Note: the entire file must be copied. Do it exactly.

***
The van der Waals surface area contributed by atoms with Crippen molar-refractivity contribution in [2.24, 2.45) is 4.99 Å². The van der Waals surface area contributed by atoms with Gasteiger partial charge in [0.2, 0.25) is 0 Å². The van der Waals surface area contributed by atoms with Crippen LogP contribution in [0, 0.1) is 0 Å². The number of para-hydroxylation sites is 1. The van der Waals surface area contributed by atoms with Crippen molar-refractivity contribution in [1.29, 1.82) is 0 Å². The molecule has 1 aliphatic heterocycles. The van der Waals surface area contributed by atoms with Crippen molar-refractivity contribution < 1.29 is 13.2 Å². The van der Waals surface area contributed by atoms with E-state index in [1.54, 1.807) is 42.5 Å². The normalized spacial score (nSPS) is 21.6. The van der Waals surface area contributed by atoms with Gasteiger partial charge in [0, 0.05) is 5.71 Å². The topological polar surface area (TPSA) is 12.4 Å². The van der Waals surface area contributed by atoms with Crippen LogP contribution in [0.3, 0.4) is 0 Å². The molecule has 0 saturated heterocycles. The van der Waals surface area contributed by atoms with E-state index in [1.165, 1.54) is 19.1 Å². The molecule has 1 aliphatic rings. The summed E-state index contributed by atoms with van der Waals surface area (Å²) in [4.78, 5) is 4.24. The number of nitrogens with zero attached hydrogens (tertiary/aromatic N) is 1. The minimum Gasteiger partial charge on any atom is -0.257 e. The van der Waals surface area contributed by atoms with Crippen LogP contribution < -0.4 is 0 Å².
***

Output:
The van der Waals surface area contributed by atoms with Crippen molar-refractivity contribution in [2.24, 2.45) is 4.99 Å². The van der Waals surface area contributed by atoms with Gasteiger partial charge in [0.2, 0.25) is 0 Å². The van der Waals surface area contributed by atoms with Crippen LogP contribution in [0, 0.1) is 0 Å². The number of para-hydroxylation sites is 1. The van der Waals surface area contributed by atoms with Crippen molar-refractivity contribution in [1.29, 1.82) is 0 Å². The molecule has 1 aliphatic heterocycles. The van der Waals surface area contributed by atoms with Crippen molar-refractivity contribution < 1.29 is 13.2 Å². The van der Waals surface area contributed by atoms with E-state index in [1.54, 1.807) is 42.5 Å². The normalized spacial score (nSPS) is 21.6. The van der Waals surface area contributed by atoms with Gasteiger partial charge in [0, 0.05) is 5.71 Å². The topological polar surface area (TPSA) is 12.4 Å². The van der Waals surface area contributed by atoms with Crippen LogP contribution in [0.3, 0.4) is 0 Å². The molecule has 0 saturated heterocycles. The van der Waals surface area contributed by atoms with E-state index in [1.165, 1.54) is 19.1 Å². The molecule has 1 aliphatic rings. The summed E-state index contributed by atoms with van der Waals surface area (Å²) in [4.78, 5) is 4.24. The number of nitrogens with zero attached hydrogens (tertiary/aromatic N) is 1. The minimum Gasteiger partial charge on any atom is -0.257 e. The van der Waals surface area contributed by atoms with Crippen LogP contribution < -0.4 is 0 Å².